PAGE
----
Numerous books, blogs, and courses recommend using pictures instead of text in the presentation. Slides with pictures, charts, and diagrams can keep the audience focused on what you are talking about instead of diverting the participants' attention to reading the contents of the slides. Often pictures play the role of a distracting or, vice versa, enticing maneuver.
PowerPoint has a handy feature that allows you to freeze an object on a slide. By locking objects from moving, you will not worry about hitting the wrong object when aligning, grouping, or resizing the rest of the slide elements. Locking will also allow you to more easily work with the object's content without fear of automatically resizing or displacing the object when you edit its content.
PowerPoint provides an ability to create sections to make organizing, navigating, and managing your slides easier. Sections in PowerPoint are just a way to group slides. These groups can be moved or deleted together, but nothing more! Unlike Word, slides grouped into sections in PowerPoint cannot be formatted together, cannot have their own numbering, etc.
Usually, the first row of the table is formatted as a header row and contains column headings, and the leftmost column contains row headings. In addition, the default style of a new blank table is formatted to highlight (band) every other row to help readers distinguish between individual lines of information:
If you have a presentation with some charts and reports you never know how often you will need to update it. E.g., you create a quarter performance report and receive a new data every hour. In this case, instead of PowerPoint tables and charts it is better to embed Excel object. The information automatically updates after updates in the Excel table.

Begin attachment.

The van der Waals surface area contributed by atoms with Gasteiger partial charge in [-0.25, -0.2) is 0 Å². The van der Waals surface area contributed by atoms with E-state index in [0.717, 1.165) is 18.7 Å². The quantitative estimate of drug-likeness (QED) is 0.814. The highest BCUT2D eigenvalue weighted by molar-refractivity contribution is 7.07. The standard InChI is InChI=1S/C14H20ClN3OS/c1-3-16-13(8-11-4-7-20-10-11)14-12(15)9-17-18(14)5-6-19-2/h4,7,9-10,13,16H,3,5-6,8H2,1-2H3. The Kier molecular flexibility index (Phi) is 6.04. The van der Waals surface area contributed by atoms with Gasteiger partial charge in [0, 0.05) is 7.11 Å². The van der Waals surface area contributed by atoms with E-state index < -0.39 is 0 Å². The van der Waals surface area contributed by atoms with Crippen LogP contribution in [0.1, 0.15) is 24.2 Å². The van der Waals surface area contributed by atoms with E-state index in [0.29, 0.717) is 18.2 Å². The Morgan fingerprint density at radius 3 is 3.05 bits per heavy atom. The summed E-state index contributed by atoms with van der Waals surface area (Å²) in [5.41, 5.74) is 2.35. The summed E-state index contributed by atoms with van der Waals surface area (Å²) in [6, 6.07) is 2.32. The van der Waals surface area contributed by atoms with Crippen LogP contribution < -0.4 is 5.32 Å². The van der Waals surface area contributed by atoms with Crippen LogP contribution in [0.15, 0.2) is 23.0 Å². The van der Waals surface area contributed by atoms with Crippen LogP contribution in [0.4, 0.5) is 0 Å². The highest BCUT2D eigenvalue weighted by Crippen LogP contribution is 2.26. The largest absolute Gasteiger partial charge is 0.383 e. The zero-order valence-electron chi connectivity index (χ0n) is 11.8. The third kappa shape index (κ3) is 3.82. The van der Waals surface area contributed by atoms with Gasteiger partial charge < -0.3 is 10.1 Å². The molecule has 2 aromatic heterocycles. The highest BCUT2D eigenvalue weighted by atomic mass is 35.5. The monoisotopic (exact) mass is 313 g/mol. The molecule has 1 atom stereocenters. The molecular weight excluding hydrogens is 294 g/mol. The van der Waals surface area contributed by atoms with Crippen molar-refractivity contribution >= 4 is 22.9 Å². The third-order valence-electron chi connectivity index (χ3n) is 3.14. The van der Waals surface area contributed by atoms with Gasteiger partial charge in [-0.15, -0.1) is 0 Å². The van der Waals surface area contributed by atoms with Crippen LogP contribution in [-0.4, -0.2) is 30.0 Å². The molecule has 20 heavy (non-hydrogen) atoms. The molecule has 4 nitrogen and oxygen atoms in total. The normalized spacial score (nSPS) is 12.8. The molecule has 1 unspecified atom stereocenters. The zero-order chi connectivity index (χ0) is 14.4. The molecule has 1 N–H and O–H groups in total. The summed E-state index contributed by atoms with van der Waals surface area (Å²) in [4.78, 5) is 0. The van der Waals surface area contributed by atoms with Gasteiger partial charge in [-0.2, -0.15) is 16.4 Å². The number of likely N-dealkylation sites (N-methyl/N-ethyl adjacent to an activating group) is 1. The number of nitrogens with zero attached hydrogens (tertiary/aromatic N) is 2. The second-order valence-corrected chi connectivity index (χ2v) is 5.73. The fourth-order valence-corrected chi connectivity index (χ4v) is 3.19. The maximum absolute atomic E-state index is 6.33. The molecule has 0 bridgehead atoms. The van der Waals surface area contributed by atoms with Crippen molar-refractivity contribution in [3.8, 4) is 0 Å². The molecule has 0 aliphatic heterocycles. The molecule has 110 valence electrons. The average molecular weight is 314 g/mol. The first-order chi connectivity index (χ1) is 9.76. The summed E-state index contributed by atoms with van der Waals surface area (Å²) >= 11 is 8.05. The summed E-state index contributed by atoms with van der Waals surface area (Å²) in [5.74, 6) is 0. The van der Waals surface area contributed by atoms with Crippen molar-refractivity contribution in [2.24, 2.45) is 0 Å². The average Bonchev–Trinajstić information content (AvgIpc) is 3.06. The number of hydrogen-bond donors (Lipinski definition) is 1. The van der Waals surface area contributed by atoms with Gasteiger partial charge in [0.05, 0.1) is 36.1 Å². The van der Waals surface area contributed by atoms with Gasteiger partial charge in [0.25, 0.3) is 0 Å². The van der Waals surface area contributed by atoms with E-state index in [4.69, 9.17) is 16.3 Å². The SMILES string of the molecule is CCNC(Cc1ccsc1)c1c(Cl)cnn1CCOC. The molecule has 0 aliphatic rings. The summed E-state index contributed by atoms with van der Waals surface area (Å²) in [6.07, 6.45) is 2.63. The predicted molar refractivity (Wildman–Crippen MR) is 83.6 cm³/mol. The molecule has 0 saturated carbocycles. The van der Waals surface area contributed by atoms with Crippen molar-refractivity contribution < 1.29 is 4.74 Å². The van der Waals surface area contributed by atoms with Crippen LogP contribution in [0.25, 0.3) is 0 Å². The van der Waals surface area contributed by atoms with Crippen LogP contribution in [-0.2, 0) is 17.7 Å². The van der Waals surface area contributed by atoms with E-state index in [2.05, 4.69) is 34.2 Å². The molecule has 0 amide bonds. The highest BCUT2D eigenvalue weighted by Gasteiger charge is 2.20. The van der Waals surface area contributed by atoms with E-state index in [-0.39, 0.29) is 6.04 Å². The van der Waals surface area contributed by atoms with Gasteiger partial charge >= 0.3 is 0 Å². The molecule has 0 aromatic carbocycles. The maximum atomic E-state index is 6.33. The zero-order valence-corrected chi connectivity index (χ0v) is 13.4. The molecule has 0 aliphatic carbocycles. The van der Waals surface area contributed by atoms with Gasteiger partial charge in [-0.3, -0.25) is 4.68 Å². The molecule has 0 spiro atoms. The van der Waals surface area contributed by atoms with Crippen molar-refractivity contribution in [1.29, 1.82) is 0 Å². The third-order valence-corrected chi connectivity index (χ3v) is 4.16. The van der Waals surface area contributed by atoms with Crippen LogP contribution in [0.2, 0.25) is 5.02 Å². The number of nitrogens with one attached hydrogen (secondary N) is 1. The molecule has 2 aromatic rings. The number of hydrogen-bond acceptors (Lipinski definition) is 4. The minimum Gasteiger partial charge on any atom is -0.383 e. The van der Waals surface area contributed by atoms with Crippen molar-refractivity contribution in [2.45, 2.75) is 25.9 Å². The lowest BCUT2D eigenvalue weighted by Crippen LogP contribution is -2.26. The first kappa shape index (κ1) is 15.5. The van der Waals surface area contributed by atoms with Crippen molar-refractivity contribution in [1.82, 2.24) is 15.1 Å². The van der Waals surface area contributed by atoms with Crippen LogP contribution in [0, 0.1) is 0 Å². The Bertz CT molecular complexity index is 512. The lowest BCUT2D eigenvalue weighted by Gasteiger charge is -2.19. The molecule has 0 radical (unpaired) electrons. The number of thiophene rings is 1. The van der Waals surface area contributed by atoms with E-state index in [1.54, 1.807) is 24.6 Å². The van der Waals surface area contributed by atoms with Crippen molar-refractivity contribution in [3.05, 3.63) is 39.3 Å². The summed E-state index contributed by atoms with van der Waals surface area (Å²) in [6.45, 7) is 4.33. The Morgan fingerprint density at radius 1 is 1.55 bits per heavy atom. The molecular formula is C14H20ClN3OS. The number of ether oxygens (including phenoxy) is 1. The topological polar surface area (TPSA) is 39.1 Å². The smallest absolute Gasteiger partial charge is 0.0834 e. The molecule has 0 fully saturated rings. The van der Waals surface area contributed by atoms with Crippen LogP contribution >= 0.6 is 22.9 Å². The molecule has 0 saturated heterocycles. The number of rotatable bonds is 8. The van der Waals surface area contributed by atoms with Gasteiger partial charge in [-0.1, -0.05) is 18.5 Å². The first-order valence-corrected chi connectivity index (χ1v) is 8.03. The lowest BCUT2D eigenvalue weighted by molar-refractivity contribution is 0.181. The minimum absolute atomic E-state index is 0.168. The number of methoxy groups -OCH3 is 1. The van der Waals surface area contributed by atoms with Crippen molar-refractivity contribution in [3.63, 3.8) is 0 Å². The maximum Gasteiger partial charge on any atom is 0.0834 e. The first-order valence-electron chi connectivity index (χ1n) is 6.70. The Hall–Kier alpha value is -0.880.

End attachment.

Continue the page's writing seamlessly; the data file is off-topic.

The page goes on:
Tables are very popular objects in Microsoft PowerPoint. They present data, show the dependencies, etc. Some diagrams, such as risk and SWOT analysis, can be presented in the form of tables.
By default, if you type more text than fits into the placeholder, PowerPoint applies an AutoFit (if not disabled). PowerPoint uses different AutoFit algorithms for different objects:
By default, every new slide in a PowerPoint presentation contains placeholders that define the type and position of objects on the slide. Usually, all slides except the presentation title/cover slide have placeholders for a slide title, one or more placeholders for a bulleted list, and one or more levels of secondary sub-lists.